What the United States did do was to mistreat immigrants of the late 1880s and into the 1900s. For example a mass influx of the Irish in the late mid to late 1800s meant a source of cheap labor for the rich. Illegal immigration today is largely a result of business wanting a cheap source of labor. This also why today big business say we need more H-1B Visas for temporary employment of foreign workers, they can pay less than US citizens, thus increase their profits.
One other reason for H-1B visas is that in the countries that these immigrants come from the companies train their people. This is something that American businesses do not want to do, train. They have said, ’I am not in the business of training.’
The big business problem is at least two fold. Many big businesses do not want American workers in good paying jobs. That would eat into their profits by having an increase in costs to their business and thus reducing dividends paid to the rich. It would also reduce stock prices.
Secondly, they want as many people in this country as educated as possible so that the supply of ‘qualified’ people surpasses the demand. This means that they can pay less in wages for their workers, who are legal US citizens. Again, to maximize their profits and stock prices and ROI (Return On Investment). This again, has the effect of adding wealth to the already rich, in this country and perhaps other countries as well. I assume that the rich in other countries have some stock in US companies.
So big business, the truly powerful, has its reasons to want immigration legal and especially illegal.
According to the Migration Policy Institute at <<http://www.migrationpolicy.org/article/frequently-requested-statistics-immigrants-and-immigration-united-states/#Current%20and%20Historical>> we have had the following immigration patterns over the last 43 years. “In 1970 the US had an immigrant population of 9.6 million and a 4.7% of the US population. In 1980 the US had an immigrant population of 14.1 million and a 6.2% of the US population. In 1990 the US had an immigrant population of 19.8 million and a 7.9% of the US population. In 2000 the US had an immigrant population of 31.1 million and a 11.1% of the US population. In 2010 the US had an immigrant population of 40 million and a 12.9% of the US population. In 2013 the US had an immigrant population of 31.3 million and a 13.1% of the US population.”
From this we can conclude that immigration over the past nearly ½ of a century is increased dramatically. It went from less than 5% of our population to over 13% of our population. That means it has almost tripled as a percentage in about 50 years. It has also grown from 9.6 million to over 30 million of immigrants made up our population. This means that the numbers have more than tripled in that same time frame.
With the increase in immigration the past 50 years and especially the past 15-25 years. This tends to bring down our PISA and other test scores. It generally takes a generation or two to speak English and not speak the native tongue, when English is not your native tongue. Many immigrants, historically, have not had much education even in their native language.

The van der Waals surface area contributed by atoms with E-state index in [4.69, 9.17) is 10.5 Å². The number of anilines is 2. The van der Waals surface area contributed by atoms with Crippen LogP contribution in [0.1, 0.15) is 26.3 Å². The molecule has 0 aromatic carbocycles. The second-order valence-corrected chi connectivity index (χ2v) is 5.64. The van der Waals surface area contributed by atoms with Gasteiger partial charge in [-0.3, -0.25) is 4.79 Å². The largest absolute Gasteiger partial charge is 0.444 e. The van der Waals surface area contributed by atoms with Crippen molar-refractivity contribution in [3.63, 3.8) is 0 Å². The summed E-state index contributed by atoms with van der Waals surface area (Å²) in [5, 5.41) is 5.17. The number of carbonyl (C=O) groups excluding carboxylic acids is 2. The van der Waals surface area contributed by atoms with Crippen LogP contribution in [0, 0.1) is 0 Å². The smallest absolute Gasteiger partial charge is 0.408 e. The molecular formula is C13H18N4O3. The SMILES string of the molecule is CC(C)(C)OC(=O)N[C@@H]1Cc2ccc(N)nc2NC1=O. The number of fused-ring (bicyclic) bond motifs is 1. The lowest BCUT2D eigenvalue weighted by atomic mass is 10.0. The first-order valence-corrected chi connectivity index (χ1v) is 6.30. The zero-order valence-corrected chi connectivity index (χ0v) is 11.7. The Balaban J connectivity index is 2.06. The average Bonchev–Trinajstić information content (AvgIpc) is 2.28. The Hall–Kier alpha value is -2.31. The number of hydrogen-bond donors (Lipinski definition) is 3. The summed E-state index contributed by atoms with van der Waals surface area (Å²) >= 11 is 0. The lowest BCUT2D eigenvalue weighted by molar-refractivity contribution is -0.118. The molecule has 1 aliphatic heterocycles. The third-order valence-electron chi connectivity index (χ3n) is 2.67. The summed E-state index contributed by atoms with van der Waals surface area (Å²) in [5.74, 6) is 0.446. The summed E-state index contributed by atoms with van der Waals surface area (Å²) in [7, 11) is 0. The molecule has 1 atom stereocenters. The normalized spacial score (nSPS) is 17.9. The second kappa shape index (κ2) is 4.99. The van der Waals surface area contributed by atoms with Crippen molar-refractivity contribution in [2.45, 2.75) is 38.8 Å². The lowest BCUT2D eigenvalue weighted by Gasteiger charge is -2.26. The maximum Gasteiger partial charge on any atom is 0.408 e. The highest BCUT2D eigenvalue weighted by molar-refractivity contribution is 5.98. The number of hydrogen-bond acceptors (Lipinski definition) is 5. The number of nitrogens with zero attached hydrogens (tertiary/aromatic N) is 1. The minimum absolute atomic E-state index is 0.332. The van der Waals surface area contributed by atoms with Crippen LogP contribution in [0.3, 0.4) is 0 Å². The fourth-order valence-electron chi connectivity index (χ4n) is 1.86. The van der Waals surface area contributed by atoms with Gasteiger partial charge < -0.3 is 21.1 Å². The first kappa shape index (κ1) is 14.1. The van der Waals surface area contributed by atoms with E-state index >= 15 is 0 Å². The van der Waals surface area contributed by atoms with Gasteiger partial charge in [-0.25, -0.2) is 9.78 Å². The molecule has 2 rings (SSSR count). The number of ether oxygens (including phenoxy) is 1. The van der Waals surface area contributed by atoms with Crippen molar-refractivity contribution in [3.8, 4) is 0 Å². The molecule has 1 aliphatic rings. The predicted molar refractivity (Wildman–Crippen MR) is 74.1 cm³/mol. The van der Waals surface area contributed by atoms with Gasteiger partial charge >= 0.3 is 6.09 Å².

All of this can lead to poverty and may be why poverty in the US has not improved much in the past 60 years.
According to the Center for Immigration Studies at << http://www.cis.org/node/4573 >>:
“. . . immigration makes the U.S. economy (GDP) larger. However, by itself a larger economy is not a benefit to native-born Americans. Though the immigrants themselves benefit, there is no body of research indicating that immigration substantially increases the per-capita GDP or income of natives. . . . [T]he least educated and poorest Americans are the most likely to be in competition with immigrants, they tend to be the biggest losers from immigration.”
Since the poor are the ones trying to get out of poverty maybe we should greatly curtail immigration. Ending poverty of the native-born Americans is for more important and ethical than allowing immigrants to come here. I believe that we should take of the people already here before we allow more to come.
So immigration helps make the rich richer and the poor poorer. I think that we should take care of our own people first instead of people from other countries. This would be a step in the right direction toward ending the cycle of poverty.
The ultimate wisdom here is to realize that education of masses has very little to do with the economy. Ending the cycle of poverty would be a good and ethical thing but education is not the answer.
But we would need to change the economic system we currently have to not to allow for millionaires and have jobs that paid better than a livable wage. Maybe get rid of the stock market. Make companies go to the bank like everyone else when they want to borrow money, which is what the stock market is all about. Then banks could pay more for the money people deposit and that way we all could share in the profits of companies. The banks would become the new stock market as it were. I am not saying that we should become communists. The last thing I want is for the government to control anything, let alone everything.
In order to end poverty we need to able to spread the wealth, which we cannot in our current system.